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October 24, 2002 Marketing professor researches online price variations



Sourav Ray

Photo by Andrew Dobrowolskyj

by Brad Hunter

Many consumers are probably familiar with the practice of asymmetric pricing, even if they have never heard the term before.

Asymmetric pricing occurs when retailers raise prices quickly in response to cost increases, but lower prices slowly in response to cost decreases. Only consumers don’t call this asymmetric pricing, they usually call it gouging.

When looking at traditional “bricks and mortar” businesses, the research overwhelmingly suggests asymmetric pricing is common to any sectors of the economy.

When it comes to online businesses, however, there is still a good deal of mystery, said marketing professor Sourav Ray, the lead investigator of an ongoing study on asymmetric pricing in e-commerce.

“In e-commerce, we really don’t know yet if there is asymmetric pricing going on, which is why this study is important,” he said. “E-commerce is presumed to function more efficiently than the traditional channel due to factors such as lower infrastructure costs. However, if asymmetric pricing is occurring and these efficiencies are not passed on to consumers in terms of lower prices, it raises a whole host of questions and issues.”

Ray’s study of asymmetric pricing is part of a larger project, “Harnessing the Web - Inter-action Cycle for Canadian Competitiveness,” which is examining how consumers interact with e-commerce sites. Its findings will be used to recommend ways of improving the competitiveness of Canadian online businesses.

“We’re still lagging behind U.S.-based online retailers,” Ray said. “In fact, many Canadian consumers go to U.S. sites before visiting a Canadian e-commerce site.”

The Social Science and Humanities Council of Canada recently awarded the project a three-year grant of $865,750. Besides Concordia, the research project involves the University of Alberta, the University of Toronto, Dalhousie University and the University of British Columbia, and the Eindhaven University of Technology, in the Netherlands.

Average people and academics view asymmetric pricing differently, Ray said.

“People on the street think prices rise faster than they fall because retailers are simply price gouging,” he said. “On the other hand, if you move to the academic research, there is no economic theory to explain asymmetric pricing,” he continued.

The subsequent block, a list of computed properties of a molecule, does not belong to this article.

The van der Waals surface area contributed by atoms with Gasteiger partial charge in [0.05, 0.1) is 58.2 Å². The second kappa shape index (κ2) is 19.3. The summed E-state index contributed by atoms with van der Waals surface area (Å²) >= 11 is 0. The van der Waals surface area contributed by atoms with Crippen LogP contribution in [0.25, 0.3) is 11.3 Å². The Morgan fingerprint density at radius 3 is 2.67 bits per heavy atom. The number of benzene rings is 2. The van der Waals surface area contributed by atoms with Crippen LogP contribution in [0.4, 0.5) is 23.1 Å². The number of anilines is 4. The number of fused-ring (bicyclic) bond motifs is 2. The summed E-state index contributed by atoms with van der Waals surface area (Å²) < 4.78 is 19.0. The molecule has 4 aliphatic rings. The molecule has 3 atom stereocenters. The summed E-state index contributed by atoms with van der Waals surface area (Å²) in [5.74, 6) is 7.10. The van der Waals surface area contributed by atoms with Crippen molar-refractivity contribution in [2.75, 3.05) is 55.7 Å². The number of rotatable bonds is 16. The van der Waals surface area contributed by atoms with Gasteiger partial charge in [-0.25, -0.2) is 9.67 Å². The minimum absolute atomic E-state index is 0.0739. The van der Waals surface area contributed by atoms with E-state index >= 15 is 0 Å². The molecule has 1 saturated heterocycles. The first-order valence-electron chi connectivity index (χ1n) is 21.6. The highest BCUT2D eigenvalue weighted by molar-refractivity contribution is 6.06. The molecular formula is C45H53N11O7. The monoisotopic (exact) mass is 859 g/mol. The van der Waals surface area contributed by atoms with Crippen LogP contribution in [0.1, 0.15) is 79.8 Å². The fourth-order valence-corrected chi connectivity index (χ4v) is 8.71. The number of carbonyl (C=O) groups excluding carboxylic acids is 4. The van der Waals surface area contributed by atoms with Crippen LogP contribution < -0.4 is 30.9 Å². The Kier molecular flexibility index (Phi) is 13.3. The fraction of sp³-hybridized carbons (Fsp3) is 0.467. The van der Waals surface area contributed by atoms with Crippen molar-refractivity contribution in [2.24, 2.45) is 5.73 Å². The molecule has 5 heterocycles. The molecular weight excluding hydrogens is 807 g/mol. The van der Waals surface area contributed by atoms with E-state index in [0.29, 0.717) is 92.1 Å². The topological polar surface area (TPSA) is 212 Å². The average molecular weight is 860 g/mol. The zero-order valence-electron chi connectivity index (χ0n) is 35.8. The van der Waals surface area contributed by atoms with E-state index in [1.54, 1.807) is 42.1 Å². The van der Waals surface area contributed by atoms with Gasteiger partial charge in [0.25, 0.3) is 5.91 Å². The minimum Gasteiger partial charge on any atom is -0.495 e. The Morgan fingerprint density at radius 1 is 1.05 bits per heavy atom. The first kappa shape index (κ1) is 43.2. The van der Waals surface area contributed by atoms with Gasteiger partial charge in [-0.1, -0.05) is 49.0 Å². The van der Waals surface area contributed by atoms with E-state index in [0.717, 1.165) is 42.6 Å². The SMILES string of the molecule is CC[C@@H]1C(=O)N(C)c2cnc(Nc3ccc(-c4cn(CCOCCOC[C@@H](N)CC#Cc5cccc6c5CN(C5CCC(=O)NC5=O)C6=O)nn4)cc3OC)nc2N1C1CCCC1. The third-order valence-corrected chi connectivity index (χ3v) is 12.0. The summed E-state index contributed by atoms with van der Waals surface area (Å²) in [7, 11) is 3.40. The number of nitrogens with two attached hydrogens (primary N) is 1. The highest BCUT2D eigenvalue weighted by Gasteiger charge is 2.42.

“In fact, theory suggests that there is an incentive for retailers to lower prices, since lower prices attract more customers.”

Ray said his study will examine asymmetric pricing by looking at how the distribution channel works to determine prices for Canadian online retailers. By distribution channel, Ray means the interaction between manufacturers or suppliers, wholesalers, retailers and consumers.

“If asymmetric pricing is taking place, we can examine the distribution channel to determine where and why it’s happening. Suppose we move from the interface between the consumer and retailer and go up the distribution channel to the interface between the retailer and wholesaler.

“Is it the wholesaler who is doing the asymmetric pricing, with the retailer just passing on the wholesale prices they see?”

Ray thinks that his study and the overall project will have a fundamental impact on policy, especially since the study of e-commerce is still very much in its infancy.

“If e-commerce is increasingly how we conduct business in the future, you can see the importance of this project,” he said.

“At this point, we don’t have a very good theoretical understanding of whether e-commerce is fundamentally different from the traditional way of doing business. People have argued that it is, but we still don’t have the theories that can help us understand it.”

The project’s findings are set to be released in August 2005.